Palestinians who did not evacuate Gaza faced continued shortages. Israel’s government said it would permit humanitarian supplies into Gaza when Hamas releases all hostages [it] has captured in the war. So far, a few hostages have been released by Hamas, but not all of them. There are families of hostages who disagree with Israel’s strategy of continuing to fight until all hostages are released. Some have asked the Israeli government for a ceasefire in the war to protect their captured relatives.

As the hostages’ relatives live with uncertainty, CNN reported on October 27 that UN humanitarian aid was finally allowed into Gaza recently. It consisted of medicine, food and water, but not fuel. Israel claims Hamas is stockpiling fuel, and suggested that it share its fuel with the Palestinians. Hamas indicated that it would not provide Gaza with aid which Hamas  needed. In a short period of time, the UN relief ran low as the Israeli army stepped up its ground and air battles to supposedly uncover and kill Hamas fighters hiding in Gaza neighborhoods..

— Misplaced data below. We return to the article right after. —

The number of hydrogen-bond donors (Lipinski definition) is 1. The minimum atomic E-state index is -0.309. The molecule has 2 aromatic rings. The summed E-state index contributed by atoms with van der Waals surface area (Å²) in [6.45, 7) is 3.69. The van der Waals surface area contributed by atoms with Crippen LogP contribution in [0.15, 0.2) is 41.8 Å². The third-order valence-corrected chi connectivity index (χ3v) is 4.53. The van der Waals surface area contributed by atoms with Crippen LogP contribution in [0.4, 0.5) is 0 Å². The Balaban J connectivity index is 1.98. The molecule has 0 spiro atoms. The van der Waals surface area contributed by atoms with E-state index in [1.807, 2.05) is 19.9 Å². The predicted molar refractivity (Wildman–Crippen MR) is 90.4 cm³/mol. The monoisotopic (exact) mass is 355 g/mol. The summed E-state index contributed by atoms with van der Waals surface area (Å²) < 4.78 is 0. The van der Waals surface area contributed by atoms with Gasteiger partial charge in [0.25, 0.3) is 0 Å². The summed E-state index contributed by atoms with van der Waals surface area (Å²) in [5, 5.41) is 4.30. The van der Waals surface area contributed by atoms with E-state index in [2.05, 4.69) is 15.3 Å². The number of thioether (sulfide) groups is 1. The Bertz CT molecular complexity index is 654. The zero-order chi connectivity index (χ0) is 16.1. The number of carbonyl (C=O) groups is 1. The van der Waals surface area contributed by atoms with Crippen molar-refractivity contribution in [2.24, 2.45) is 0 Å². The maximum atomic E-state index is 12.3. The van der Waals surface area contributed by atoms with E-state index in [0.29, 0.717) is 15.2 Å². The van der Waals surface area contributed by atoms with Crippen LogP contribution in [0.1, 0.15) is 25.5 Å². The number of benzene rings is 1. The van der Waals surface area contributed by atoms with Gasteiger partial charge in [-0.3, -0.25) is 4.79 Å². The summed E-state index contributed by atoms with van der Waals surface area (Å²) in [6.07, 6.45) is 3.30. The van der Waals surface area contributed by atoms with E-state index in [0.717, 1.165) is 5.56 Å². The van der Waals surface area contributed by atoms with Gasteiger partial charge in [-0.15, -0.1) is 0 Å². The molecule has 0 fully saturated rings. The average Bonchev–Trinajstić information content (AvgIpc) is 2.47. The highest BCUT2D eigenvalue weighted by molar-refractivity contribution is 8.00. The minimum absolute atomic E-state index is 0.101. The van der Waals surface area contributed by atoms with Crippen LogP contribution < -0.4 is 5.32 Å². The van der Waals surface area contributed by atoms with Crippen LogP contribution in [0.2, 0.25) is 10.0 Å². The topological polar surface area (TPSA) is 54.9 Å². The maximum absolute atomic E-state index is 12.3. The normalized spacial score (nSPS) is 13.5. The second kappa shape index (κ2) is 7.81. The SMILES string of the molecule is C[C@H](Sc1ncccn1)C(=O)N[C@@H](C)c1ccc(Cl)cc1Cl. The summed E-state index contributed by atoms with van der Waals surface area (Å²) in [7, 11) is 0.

Margaret Summers has worked as a print and radio news reporter and a media relations professional. She lives in Washington, D.C.

With thousands of deaths reported and Palestinian districts obliterated, the two-state solution is worth a try. At least it beats endless fighting where people die on both sides.